*** JPMorgan Chase agrees to $13 billion settlement: Given this Great Disconnect, this news is noteworthy: “JPMorgan Chase and the Department of Justice are near final agreement on a record $13 billion settlement over problem mortgage securities, and could publicly announce the deal as early as Tuesday, according to a person familiar with the negotiations,” USA Today writes. “The nation's largest bank late last week agreed to take responsibility for problems with mortgage securities marketed by Washington Mutual, the failed bank JPMorgan acquired in 2008 during the financial crisis, said the person, who spoke on condition of anonymity because he was not authorized to discuss the issue publicly.” How much of this money will make it to Main Street? That’s going to be the challenge for the federal government; is this settlement used to help those impacted the most?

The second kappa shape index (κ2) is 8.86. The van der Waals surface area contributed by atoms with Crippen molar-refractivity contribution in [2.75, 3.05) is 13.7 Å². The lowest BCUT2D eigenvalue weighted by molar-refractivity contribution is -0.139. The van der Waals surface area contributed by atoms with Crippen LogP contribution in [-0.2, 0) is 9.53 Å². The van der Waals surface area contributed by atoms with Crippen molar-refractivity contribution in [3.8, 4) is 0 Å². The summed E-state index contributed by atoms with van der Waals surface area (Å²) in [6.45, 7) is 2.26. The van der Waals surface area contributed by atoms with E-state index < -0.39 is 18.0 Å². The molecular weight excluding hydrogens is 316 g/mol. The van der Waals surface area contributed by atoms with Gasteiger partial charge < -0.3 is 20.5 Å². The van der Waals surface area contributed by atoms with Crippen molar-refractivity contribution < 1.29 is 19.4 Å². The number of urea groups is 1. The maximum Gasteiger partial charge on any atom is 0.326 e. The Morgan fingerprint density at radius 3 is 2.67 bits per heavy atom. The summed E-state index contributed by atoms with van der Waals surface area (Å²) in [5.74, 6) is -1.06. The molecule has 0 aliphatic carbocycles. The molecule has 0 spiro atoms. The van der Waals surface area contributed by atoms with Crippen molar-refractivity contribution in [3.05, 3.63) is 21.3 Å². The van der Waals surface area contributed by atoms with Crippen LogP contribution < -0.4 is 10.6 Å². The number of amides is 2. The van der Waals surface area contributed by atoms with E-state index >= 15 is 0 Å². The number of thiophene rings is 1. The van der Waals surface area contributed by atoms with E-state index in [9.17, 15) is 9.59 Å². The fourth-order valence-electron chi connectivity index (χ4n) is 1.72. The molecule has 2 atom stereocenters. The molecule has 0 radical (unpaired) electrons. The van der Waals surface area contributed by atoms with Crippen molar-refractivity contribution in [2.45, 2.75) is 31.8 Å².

*** Can Obama recover? Another day, another poll -- this time from the Washington Post/ABC -- showing President Obama hitting all-time low in approval, at 42%. (Of course, it’s worth noting that our NBC/WSJ poll released in late October showed the president reaching 42%, so this has been going on for the past three weeks.) As NBC/WSJ co-pollster Bill McInturff (R) has emailed clients, history shows that it’s difficult for presidents to recover from nosedives like this. And if that’s true, Obama will be a liability in 2014, period. But it will be important to see where Obama’s approval rating is come Spring 2014, assuming the health-care website gets fixed and the Affordable Care Act rollout becomes a distant memory. Barring something unforeseen, these next two months are perhaps the president’s last shot at getting right before the midterms. He needs a working webssite and a State of the Union that somehow instills some hope that he’s up to the job as a leader. How the public responds will tell us if Obama will be able to recover in time for the midterms.